I began teaching in 1956 at Nepean High School in Ottawa. At that time, there was not an instrumental program, or any music program for that matter in Ottawa. I was hired to start the program. It was an interesting time then - in the 50's. I told my principal what I needed to begin an instrumental program, instruments, music and such and he said fine. There was never any question of money. Far different from now. We really had nothing to go on. Nothing to compare ourselves with. We really were pioneers in our field. The only model we had was that of North Toronto Collegiate, under Jack Dow, and Barrie High School under Allan Fisher. These were the two programs in Ontario that everyone modeled their programs after. I remember sitting watching the Barrie band playing in a concert. They were playing
God Save the Queen and it was at that moment, with tears in my eyes that I decided that this is what I wanted to do. Most of the high school music programs were being directed by ex-servicemen that were involved in music during war time. It was Major Brian McCool who started a summer training program for music teachers. It was developed to train music teachers quickly and get them into the schools. Our objective as music teachers was to get kids playing at a high level as quickly as we could. Our program was based upon people hearing what we were doing. In the 50's and 60's, very few people in the province had heard their own children playing in a band or orchestra. We had to get the message out - this music stuff was great. One of the biggest influences on music programs in the 50's was that of the music festivals. The Toronto Music Festival was the be all and end all. Everyone wanted to go there and beat Barrie. That was one of the driving forces behind many programs in Ontario. You have to understand that money was almost unlimited. Teachers were incredibly enthusiastic about music - I mean this was something new and every inch that was gained was gained through flying by the seat of our pants sometimes. In 1961 I was asked to come to London. At that time teacher jobs were advertised in the Globe and Mail, and I saw a job advertised for London. It was a job for Wheable. I was being asked to start up the instrumental program in London. I was from St. Thomas, so I took it. I taught at Wheable until I was asked to start the music program at the University. When you talk about music programs in schools, there is so much to talk about. I mean, performance was the key, but we were in the business of making musicians. We had to teach them to read the music. That is how you create music programs. To talk about the documents - well, there really isn't that much to say. I mean I taught through just about all of them. The documents don't make the program - the teacher does. The music programs that are thriving, I mean really doing well in both the elementary and secondary level, is because they have a dynamic teacher pushing the kids to excel. It has nothing to do with the documents the government pushes on us. I mean we paid some attention to the documents that came out, but very little. We were expected to look at the documents, but we were not necessarily expected to use them. I mean you know what it is like. You are a master at what you do - you don't need a document to tell you how to do it better. You came from the best music school in the country - you have the skills, and you also have the energy and the dynamics. That is the key.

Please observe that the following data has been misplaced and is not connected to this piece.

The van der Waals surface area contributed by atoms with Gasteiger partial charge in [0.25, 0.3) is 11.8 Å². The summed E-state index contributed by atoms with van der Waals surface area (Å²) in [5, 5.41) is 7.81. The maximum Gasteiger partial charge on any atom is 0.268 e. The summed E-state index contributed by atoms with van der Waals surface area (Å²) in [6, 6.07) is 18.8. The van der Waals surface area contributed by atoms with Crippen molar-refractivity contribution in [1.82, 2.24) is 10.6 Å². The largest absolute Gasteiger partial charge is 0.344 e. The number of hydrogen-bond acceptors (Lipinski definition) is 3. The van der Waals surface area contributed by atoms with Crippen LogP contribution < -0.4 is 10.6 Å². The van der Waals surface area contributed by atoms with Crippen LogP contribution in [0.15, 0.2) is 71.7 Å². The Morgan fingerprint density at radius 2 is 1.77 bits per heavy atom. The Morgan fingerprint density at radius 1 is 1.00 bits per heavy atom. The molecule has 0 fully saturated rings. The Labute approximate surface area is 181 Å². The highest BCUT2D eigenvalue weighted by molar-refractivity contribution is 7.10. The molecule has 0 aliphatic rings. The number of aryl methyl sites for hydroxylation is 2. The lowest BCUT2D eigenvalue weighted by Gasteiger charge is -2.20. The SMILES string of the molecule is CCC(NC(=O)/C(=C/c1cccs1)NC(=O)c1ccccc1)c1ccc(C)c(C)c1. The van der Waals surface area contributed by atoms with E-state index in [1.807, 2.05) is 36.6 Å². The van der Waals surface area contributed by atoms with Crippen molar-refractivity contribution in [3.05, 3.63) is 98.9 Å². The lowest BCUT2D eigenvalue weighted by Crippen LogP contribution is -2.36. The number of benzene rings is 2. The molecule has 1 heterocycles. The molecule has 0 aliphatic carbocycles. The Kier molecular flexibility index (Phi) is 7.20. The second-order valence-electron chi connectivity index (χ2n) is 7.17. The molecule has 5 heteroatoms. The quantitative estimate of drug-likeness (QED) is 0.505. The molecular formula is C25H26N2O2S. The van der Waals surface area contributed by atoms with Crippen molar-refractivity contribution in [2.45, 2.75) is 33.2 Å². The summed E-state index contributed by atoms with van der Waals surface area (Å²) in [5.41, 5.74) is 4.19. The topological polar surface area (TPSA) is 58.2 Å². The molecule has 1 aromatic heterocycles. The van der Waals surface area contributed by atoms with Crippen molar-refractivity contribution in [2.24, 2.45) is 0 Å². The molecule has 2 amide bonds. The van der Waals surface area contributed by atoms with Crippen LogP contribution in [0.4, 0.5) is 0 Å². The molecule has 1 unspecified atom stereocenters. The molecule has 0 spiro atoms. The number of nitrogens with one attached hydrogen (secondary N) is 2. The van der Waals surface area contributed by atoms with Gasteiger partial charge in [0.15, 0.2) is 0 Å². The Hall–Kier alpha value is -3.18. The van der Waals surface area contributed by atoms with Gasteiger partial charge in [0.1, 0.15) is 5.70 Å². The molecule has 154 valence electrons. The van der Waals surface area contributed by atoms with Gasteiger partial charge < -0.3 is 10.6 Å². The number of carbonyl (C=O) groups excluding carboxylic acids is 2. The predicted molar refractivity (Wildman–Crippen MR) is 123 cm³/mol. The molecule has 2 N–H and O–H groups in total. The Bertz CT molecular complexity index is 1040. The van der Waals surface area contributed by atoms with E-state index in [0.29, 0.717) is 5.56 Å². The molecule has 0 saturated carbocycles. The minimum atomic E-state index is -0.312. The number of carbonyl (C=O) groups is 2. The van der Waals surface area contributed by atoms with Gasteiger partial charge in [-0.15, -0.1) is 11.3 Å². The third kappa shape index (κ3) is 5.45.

*** An interview was conducted with Tim Carroll, Music Teacher, St. Michael C.S.S.  This interview is available on compact disc - E-mail for details.